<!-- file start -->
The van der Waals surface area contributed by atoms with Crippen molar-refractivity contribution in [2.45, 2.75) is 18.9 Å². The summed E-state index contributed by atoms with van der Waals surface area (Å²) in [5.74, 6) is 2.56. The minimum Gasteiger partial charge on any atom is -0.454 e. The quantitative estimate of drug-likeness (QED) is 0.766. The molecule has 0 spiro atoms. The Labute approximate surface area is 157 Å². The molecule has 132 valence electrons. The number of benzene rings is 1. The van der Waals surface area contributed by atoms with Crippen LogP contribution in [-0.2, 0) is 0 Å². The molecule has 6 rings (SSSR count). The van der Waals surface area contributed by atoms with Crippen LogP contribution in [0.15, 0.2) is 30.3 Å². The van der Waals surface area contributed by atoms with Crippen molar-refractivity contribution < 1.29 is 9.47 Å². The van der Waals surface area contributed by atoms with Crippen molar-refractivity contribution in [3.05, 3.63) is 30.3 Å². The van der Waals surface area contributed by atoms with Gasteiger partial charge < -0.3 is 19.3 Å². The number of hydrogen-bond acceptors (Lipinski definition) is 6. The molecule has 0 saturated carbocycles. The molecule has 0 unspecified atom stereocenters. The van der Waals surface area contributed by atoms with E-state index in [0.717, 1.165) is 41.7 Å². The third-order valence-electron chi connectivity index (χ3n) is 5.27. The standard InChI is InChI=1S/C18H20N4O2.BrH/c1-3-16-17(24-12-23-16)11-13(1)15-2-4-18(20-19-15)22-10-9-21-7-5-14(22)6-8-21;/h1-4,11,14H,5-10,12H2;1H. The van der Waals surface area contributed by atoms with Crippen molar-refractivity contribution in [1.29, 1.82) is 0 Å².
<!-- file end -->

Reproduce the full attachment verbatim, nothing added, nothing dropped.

The van der Waals surface area contributed by atoms with Crippen molar-refractivity contribution in [2.45, 2.75) is 18.9 Å². The summed E-state index contributed by atoms with van der Waals surface area (Å²) in [5.74, 6) is 2.56. The minimum Gasteiger partial charge on any atom is -0.454 e. The quantitative estimate of drug-likeness (QED) is 0.766. The molecule has 0 spiro atoms. The Labute approximate surface area is 157 Å². The molecule has 132 valence electrons. The number of benzene rings is 1. The van der Waals surface area contributed by atoms with Crippen LogP contribution in [-0.2, 0) is 0 Å². The molecule has 6 rings (SSSR count). The van der Waals surface area contributed by atoms with Crippen LogP contribution in [0.15, 0.2) is 30.3 Å². The van der Waals surface area contributed by atoms with Crippen molar-refractivity contribution < 1.29 is 9.47 Å². The van der Waals surface area contributed by atoms with Crippen molar-refractivity contribution in [3.05, 3.63) is 30.3 Å². The van der Waals surface area contributed by atoms with Gasteiger partial charge < -0.3 is 19.3 Å². The number of hydrogen-bond acceptors (Lipinski definition) is 6. The molecule has 0 saturated carbocycles. The molecule has 0 unspecified atom stereocenters. The van der Waals surface area contributed by atoms with E-state index in [0.717, 1.165) is 41.7 Å². The third-order valence-electron chi connectivity index (χ3n) is 5.27. The standard InChI is InChI=1S/C18H20N4O2.BrH/c1-3-16-17(24-12-23-16)11-13(1)15-2-4-18(20-19-15)22-10-9-21-7-5-14(22)6-8-21;/h1-4,11,14H,5-10,12H2;1H. The van der Waals surface area contributed by atoms with Crippen molar-refractivity contribution in [1.29, 1.82) is 0 Å².